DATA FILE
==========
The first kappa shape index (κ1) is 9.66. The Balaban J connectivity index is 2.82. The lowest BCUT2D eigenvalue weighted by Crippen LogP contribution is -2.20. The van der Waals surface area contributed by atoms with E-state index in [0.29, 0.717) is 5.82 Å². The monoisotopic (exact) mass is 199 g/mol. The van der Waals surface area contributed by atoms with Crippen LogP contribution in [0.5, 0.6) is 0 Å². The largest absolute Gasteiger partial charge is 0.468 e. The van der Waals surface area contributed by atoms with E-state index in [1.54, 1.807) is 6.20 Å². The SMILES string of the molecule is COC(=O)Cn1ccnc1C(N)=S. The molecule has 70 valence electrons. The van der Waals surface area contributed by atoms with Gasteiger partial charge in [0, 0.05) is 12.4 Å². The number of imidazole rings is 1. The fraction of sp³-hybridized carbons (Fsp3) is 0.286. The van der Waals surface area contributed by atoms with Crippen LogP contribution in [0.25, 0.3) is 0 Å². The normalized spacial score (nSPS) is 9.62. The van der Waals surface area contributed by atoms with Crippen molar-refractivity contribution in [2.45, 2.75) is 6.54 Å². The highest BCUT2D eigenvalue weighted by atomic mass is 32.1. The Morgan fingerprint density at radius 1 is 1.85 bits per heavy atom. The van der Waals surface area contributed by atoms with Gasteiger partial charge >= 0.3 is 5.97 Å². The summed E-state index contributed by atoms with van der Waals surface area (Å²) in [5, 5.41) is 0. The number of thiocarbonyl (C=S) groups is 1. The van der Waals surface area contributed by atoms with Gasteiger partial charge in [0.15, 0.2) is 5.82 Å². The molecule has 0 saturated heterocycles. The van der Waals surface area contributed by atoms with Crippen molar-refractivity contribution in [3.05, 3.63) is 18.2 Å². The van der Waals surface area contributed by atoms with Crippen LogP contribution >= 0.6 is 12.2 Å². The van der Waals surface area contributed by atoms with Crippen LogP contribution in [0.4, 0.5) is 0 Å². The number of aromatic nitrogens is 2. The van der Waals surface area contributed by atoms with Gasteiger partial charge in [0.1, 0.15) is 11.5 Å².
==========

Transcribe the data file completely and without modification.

The first kappa shape index (κ1) is 9.66. The Balaban J connectivity index is 2.82. The lowest BCUT2D eigenvalue weighted by Crippen LogP contribution is -2.20. The van der Waals surface area contributed by atoms with E-state index in [0.29, 0.717) is 5.82 Å². The monoisotopic (exact) mass is 199 g/mol. The van der Waals surface area contributed by atoms with Crippen LogP contribution in [0.5, 0.6) is 0 Å². The largest absolute Gasteiger partial charge is 0.468 e. The van der Waals surface area contributed by atoms with E-state index in [1.54, 1.807) is 6.20 Å². The SMILES string of the molecule is COC(=O)Cn1ccnc1C(N)=S. The molecule has 70 valence electrons. The van der Waals surface area contributed by atoms with Gasteiger partial charge in [0, 0.05) is 12.4 Å². The number of imidazole rings is 1. The fraction of sp³-hybridized carbons (Fsp3) is 0.286. The van der Waals surface area contributed by atoms with Crippen LogP contribution in [0.25, 0.3) is 0 Å². The normalized spacial score (nSPS) is 9.62. The van der Waals surface area contributed by atoms with Crippen molar-refractivity contribution in [2.45, 2.75) is 6.54 Å². The highest BCUT2D eigenvalue weighted by atomic mass is 32.1. The Morgan fingerprint density at radius 1 is 1.85 bits per heavy atom. The van der Waals surface area contributed by atoms with Gasteiger partial charge >= 0.3 is 5.97 Å². The summed E-state index contributed by atoms with van der Waals surface area (Å²) in [5, 5.41) is 0. The number of thiocarbonyl (C=S) groups is 1. The van der Waals surface area contributed by atoms with Gasteiger partial charge in [0.15, 0.2) is 5.82 Å². The molecule has 0 saturated heterocycles. The van der Waals surface area contributed by atoms with Crippen molar-refractivity contribution in [3.05, 3.63) is 18.2 Å². The van der Waals surface area contributed by atoms with Crippen LogP contribution >= 0.6 is 12.2 Å². The van der Waals surface area contributed by atoms with Crippen LogP contribution in [0.4, 0.5) is 0 Å². The number of aromatic nitrogens is 2. The van der Waals surface area contributed by atoms with Gasteiger partial charge in [0.1, 0.15) is 11.5 Å².